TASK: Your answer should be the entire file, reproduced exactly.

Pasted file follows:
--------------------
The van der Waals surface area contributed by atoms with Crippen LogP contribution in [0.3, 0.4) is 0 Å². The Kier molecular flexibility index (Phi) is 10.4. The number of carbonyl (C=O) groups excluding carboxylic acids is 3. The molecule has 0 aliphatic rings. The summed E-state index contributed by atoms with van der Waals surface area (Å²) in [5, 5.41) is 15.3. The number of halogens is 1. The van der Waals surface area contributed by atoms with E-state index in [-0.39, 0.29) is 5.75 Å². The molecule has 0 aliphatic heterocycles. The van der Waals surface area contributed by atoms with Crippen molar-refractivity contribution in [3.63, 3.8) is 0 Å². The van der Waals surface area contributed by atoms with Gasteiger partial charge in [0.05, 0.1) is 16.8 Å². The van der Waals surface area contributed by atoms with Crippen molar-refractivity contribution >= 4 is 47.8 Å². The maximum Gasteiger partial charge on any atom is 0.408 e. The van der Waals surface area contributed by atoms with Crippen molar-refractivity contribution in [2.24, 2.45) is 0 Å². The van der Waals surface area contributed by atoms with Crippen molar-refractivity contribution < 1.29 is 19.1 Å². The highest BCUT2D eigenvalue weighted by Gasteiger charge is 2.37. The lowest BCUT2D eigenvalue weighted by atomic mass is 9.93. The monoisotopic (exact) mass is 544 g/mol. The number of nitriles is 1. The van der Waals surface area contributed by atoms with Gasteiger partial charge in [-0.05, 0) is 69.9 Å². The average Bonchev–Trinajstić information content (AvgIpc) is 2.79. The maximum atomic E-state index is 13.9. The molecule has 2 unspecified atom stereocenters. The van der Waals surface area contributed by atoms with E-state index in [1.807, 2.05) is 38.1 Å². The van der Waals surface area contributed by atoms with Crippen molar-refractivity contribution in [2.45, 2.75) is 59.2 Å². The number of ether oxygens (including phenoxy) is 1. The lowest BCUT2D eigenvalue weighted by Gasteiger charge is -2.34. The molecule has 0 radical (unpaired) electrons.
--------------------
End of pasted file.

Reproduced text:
The van der Waals surface area contributed by atoms with Crippen LogP contribution in [0.3, 0.4) is 0 Å². The Kier molecular flexibility index (Phi) is 10.4. The number of carbonyl (C=O) groups excluding carboxylic acids is 3. The molecule has 0 aliphatic rings. The summed E-state index contributed by atoms with van der Waals surface area (Å²) in [5, 5.41) is 15.3. The number of halogens is 1. The van der Waals surface area contributed by atoms with E-state index in [-0.39, 0.29) is 5.75 Å². The molecule has 0 aliphatic heterocycles. The van der Waals surface area contributed by atoms with Crippen molar-refractivity contribution in [3.63, 3.8) is 0 Å². The van der Waals surface area contributed by atoms with Gasteiger partial charge in [0.05, 0.1) is 16.8 Å². The van der Waals surface area contributed by atoms with Crippen molar-refractivity contribution >= 4 is 47.8 Å². The maximum Gasteiger partial charge on any atom is 0.408 e. The van der Waals surface area contributed by atoms with Crippen molar-refractivity contribution in [2.24, 2.45) is 0 Å². The van der Waals surface area contributed by atoms with Crippen molar-refractivity contribution < 1.29 is 19.1 Å². The highest BCUT2D eigenvalue weighted by Gasteiger charge is 2.37. The lowest BCUT2D eigenvalue weighted by atomic mass is 9.93. The monoisotopic (exact) mass is 544 g/mol. The number of nitriles is 1. The van der Waals surface area contributed by atoms with Gasteiger partial charge in [-0.05, 0) is 69.9 Å². The average Bonchev–Trinajstić information content (AvgIpc) is 2.79. The maximum atomic E-state index is 13.9. The molecule has 2 unspecified atom stereocenters. The van der Waals surface area contributed by atoms with E-state index in [1.807, 2.05) is 38.1 Å². The van der Waals surface area contributed by atoms with Crippen molar-refractivity contribution in [2.45, 2.75) is 59.2 Å². The number of ether oxygens (including phenoxy) is 1. The lowest BCUT2D eigenvalue weighted by Gasteiger charge is -2.34. The molecule has 0 radical (unpaired) electrons.